- Code BIAN3010
- Unit Value 6 units
- Offered by School of Archaeology and Anthropology
- ANU College ANU College of Arts and Social Sciences
- Course subject Biological Anthropology
- Areas of interest Earth and Marine Sciences, Anthropology, Archaeology, Biological Anthropology, Forensic Anthropology More...
This course provides an overview of the principle dating techniques used within archaeology and, more generally, the Quaternary. Starting with fundamental principles such as stratigraphy and relatively simple methods such as dendrochronology (tree-ring dating), the course will progress to examine some of the main scientifically based methods, such as radiocarbon, U-series, potassium/argon, luminescence and electron spin resonance dating. Students will learn to design dating strategies, evaluate published datasets and build chronological models to interrogate archaeological and palaeoenvironmental hypotheses. Where possible, the course will include visits to the respective laboratories.
Upon successful completion, students will have the knowledge and skills to:Upon successful completion of this course, students will have the knowledge and skills to:
- Explain the basic principles underlying the dating techniques applied to archaeological and quaternary palaeoenvironmental questions.
- Identify which techniques can be used in a variety of archaeological and palaeoenvironmental contexts.
- Use examples to illustrate the advantages and limitations of the methods.
- Evaluate whether a published chronological dataset is able to answer an archaeological or palaeoenvironmental question
- Construct a chronological model to test an archaeological or palaeoenvironmental hypothesis.
Indicative AssessmentEssay, 2000 (50%) LO 3-5
Two hour short answer test (25%) LO 1-2
OxCal exercise - Construction and evaluation of a Bayesian chronological model with a 500 word report (25%) LO5
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Workload130 hours of total student learning time made up from:
a) 36 hours of contact over 12 weeks: 24 hours of lectures and 12 hours of seminars; and
b) 94 hours of independent student research, reading and writing.
Requisite and Incompatibility
Bayliss, A., 2009. Rolling out revolution: Using radiocarbon dating in archaeology Radiocarbon 51 (1), 123-147.
Bayliss, A., 2015. Quality in Bayesian chronological models in archaeology World Archaeology 47 (4), 677-700.
Bronk Ramsey, C., 2008. Radiocarbon dating: Revolutions in understanding Archaeometry 50 (2), 249-275.
Grün, R., 2006. Direct dating of human fossils American Journal of Physical Anthropology 131 (SUPPL. 43), 2-48.
Grün, R., Eggins, S., Kinsley, L., Moseley, H. and Sambridge, M., 2014. Laser ablation U-series analysis of fossil bones and teeth Palaeogeography, Palaeoclimatology, Palaeoecology 416, 150-167.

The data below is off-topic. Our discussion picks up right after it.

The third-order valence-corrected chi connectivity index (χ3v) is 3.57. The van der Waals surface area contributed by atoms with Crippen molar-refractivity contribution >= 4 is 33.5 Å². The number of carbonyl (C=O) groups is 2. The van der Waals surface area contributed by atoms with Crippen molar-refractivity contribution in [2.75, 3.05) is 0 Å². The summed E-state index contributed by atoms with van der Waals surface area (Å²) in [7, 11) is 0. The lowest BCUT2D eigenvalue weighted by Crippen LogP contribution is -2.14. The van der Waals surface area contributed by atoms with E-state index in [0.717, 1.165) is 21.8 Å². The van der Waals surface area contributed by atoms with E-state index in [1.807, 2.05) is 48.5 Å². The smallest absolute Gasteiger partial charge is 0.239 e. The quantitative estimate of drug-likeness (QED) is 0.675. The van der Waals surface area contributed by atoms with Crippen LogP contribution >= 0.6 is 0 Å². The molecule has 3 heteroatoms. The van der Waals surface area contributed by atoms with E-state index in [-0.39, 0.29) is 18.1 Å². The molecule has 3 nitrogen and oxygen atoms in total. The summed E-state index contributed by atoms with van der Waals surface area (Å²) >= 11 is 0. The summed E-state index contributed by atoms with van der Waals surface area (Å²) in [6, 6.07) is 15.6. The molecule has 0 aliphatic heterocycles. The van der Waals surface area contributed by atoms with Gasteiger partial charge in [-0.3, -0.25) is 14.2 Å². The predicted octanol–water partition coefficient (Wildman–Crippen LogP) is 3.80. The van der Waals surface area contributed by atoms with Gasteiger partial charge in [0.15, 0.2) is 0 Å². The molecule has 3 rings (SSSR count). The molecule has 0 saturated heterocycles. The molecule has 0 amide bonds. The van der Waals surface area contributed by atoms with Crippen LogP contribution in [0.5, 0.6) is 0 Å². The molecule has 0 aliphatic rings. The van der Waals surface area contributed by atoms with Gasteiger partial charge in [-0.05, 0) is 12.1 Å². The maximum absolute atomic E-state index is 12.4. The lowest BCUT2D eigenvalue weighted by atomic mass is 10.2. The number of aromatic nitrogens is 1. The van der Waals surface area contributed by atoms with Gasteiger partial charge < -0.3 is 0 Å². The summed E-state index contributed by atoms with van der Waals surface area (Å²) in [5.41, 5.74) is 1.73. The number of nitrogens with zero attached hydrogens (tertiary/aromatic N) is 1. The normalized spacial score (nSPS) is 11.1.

Hellstrom, J. and Pickering, R., 2015. Recent advances and future prospects of the U-Th and U-Pb chronometers applicable to archaeology Journal of Archaeological Science 56, 32-40.
Lane, C.S., Cullen, V.L., White, D., Bramham-Law, C.W.F. and Smith, V.C., 2014. Cryptotephra as a dating and correlation tool in archaeology Journal of Archaeological Science 42 (1), 42-50.
Penkman, K., 2010. Amino acid geochronology: Its impact on our understanding of the Quaternary stratigraphy of the British Isles Journal of Quaternary Science 25 (4), 501-514.
Rhodes, E., 2011. Optically stimulated luminescence dating of sediments over the past 200,000 years. Annu. Rev. Earth Planet. Sci. 2011. 39:461–88
Roberts, R.G., Jacobs, Z., Li, B., Jankowski, N.R., Cunningham, A.C. and Rosenfeld, A.B., 2015. Optical dating in archaeology: Thirty years in retrospect and grand challenges for the future Journal of Archaeological Science 56, 41-60.
Wood, R., 2015. From revolution to convention: The past, present and future ofradiocarbon dating Journal of Archaeological Science 56, 61-72.
Areas of Interest
- Earth and Marine Sciences
- Biological Anthropology
- Forensic Anthropology
- Asia Pacific Studies
Tuition fees are for the academic year indicated at the top of the page.
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- Student Contribution Band:
- Unit value:
- 6 units
If you are an undergraduate student and have been offered a Commonwealth supported place, your fees are set by the Australian Government for each course. At ANU 1 EFTSL is 48 units (normally 8 x 6-unit courses). You can find your student contribution amount for each course at Fees. Where there is a unit range displayed for this course, not all unit options below may be available.
Offerings and Dates
|Class number||Class start date||Last day to enrol||Census date||Class end date||Mode Of Delivery||Class Summary|
|7173||23 Jul 2018||30 Jul 2018||31 Aug 2018||26 Oct 2018||In Person||N/A|